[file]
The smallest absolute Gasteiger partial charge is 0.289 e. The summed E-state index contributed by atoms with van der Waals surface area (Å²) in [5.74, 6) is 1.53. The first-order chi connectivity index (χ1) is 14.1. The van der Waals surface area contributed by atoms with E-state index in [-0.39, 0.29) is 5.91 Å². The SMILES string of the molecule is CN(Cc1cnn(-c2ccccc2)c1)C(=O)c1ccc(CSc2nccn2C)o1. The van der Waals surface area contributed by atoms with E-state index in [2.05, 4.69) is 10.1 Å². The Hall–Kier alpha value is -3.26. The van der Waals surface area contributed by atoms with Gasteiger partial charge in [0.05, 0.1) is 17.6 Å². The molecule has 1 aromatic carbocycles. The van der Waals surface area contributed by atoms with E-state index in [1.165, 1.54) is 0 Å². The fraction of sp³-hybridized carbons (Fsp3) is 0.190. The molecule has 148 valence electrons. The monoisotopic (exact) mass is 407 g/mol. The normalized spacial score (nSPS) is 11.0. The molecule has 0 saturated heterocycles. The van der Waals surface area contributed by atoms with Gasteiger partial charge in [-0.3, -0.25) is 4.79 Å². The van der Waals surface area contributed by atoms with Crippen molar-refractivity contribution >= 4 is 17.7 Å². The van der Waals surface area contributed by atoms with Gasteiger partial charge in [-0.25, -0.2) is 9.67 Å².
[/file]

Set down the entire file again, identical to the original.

The smallest absolute Gasteiger partial charge is 0.289 e. The summed E-state index contributed by atoms with van der Waals surface area (Å²) in [5.74, 6) is 1.53. The first-order chi connectivity index (χ1) is 14.1. The van der Waals surface area contributed by atoms with E-state index in [-0.39, 0.29) is 5.91 Å². The SMILES string of the molecule is CN(Cc1cnn(-c2ccccc2)c1)C(=O)c1ccc(CSc2nccn2C)o1. The van der Waals surface area contributed by atoms with E-state index in [2.05, 4.69) is 10.1 Å². The Hall–Kier alpha value is -3.26. The van der Waals surface area contributed by atoms with Gasteiger partial charge in [0.05, 0.1) is 17.6 Å². The molecule has 1 aromatic carbocycles. The van der Waals surface area contributed by atoms with E-state index in [1.165, 1.54) is 0 Å². The fraction of sp³-hybridized carbons (Fsp3) is 0.190. The molecule has 148 valence electrons. The monoisotopic (exact) mass is 407 g/mol. The normalized spacial score (nSPS) is 11.0. The molecule has 0 saturated heterocycles. The van der Waals surface area contributed by atoms with Gasteiger partial charge in [-0.3, -0.25) is 4.79 Å². The van der Waals surface area contributed by atoms with Crippen molar-refractivity contribution >= 4 is 17.7 Å². The van der Waals surface area contributed by atoms with Gasteiger partial charge in [-0.25, -0.2) is 9.67 Å².